We, in the Liberty movement, like to consider ourselves champions of freedom of choice in all things. Think what you will; say what you will; act how you will so long as your actions do not violate the rights of other individuals. Some of us would like to consider ourselves willing to fight for this basic right of freedom of expression and belief. There are some who would even think to die for such a premise. Our history shows us that others have done such and as a result birthed what we call America.
But questions arise as we see how far departed from the basic principles of Rightful Liberty our nation is. The socio/cultural structure of our day is vastly different from that of our Founding Fathers. The cause of this enormous shift can be debated as to whether it was purposefully engineered, or morphed into what it is due to neglect, or developed through any combination of influences. Thankfully, that is not the purpose of this post.
I'm here mainly to offer up an opinion - one man's opinion - on just how far Rightful Liberty extends. You may have other ideas in both allowances and restrictions and valid basis for both. I'm not here to debate your views nor their basis. Therein lies the shining beauty of Rightful Liberty - the right to think, say and act in accordance with one's own conscience while observing and respecting the same of others.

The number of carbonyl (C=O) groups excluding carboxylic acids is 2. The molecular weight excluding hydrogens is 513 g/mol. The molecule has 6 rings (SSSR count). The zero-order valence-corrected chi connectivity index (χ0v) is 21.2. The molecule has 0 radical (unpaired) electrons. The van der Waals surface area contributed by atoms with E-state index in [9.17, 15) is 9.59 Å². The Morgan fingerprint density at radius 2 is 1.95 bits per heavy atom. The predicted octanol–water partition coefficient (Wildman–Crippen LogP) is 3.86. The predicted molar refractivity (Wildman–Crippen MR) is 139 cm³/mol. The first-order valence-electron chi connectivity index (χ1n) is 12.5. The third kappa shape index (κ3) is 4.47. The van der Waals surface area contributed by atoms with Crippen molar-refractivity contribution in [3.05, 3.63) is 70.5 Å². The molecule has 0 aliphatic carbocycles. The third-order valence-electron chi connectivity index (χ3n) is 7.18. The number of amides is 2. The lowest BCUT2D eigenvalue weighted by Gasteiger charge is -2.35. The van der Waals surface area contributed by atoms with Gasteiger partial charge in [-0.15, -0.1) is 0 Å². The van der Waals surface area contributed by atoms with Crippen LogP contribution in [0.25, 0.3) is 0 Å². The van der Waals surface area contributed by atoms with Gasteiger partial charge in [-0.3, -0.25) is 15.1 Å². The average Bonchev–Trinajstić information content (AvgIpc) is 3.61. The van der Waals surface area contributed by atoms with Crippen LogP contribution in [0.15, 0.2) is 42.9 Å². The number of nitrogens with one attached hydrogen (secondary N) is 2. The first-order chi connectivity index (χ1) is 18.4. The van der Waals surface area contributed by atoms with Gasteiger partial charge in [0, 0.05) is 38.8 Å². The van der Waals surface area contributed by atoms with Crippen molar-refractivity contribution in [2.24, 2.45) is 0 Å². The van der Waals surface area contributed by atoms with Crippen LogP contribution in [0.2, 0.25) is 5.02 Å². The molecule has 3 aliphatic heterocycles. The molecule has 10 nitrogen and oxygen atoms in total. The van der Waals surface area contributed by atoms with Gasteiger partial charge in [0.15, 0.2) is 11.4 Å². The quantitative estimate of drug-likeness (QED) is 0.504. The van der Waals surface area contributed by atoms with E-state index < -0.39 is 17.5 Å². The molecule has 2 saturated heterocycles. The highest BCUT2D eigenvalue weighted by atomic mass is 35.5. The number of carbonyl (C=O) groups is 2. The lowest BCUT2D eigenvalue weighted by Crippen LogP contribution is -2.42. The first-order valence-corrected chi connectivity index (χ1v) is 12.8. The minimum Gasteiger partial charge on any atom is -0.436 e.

Having basically explained my perception of Rightful Liberty, it may be to our advantage then to ask, "where did such a foundational life principle come from?" Did it originate in the minds of the Founding Fathers? Was it granted to us in any singular or collection of documents authored by those or other men? This "life principle", as I call it, must have had it's origin somewhere and I believe that in discovery of that origin we can more easily determine it's boundaries - if there be any.
Inseparable from the discussion of Rightful Liberty is discussion of basic human nature. Each of us as individuals expect - even demand - that we be unrestricted in thought, word and deed to be who we believe ourselves to be; to carry on our lives as we singularly see fit; to exercise our own individual conscience.
A word of caution as we begin: let's not confuse the principle of Rightful Liberty with one's choice to live under circumstances and/or in situations that we personally may find intolerable because of the consequences. Rightful Liberty includes the unrestricted ability to make choices whether anyone else agrees with or likes those choices or whether said choices bring consequences we may think unacceptable.
So, where did our Rightful Liberty get it's start?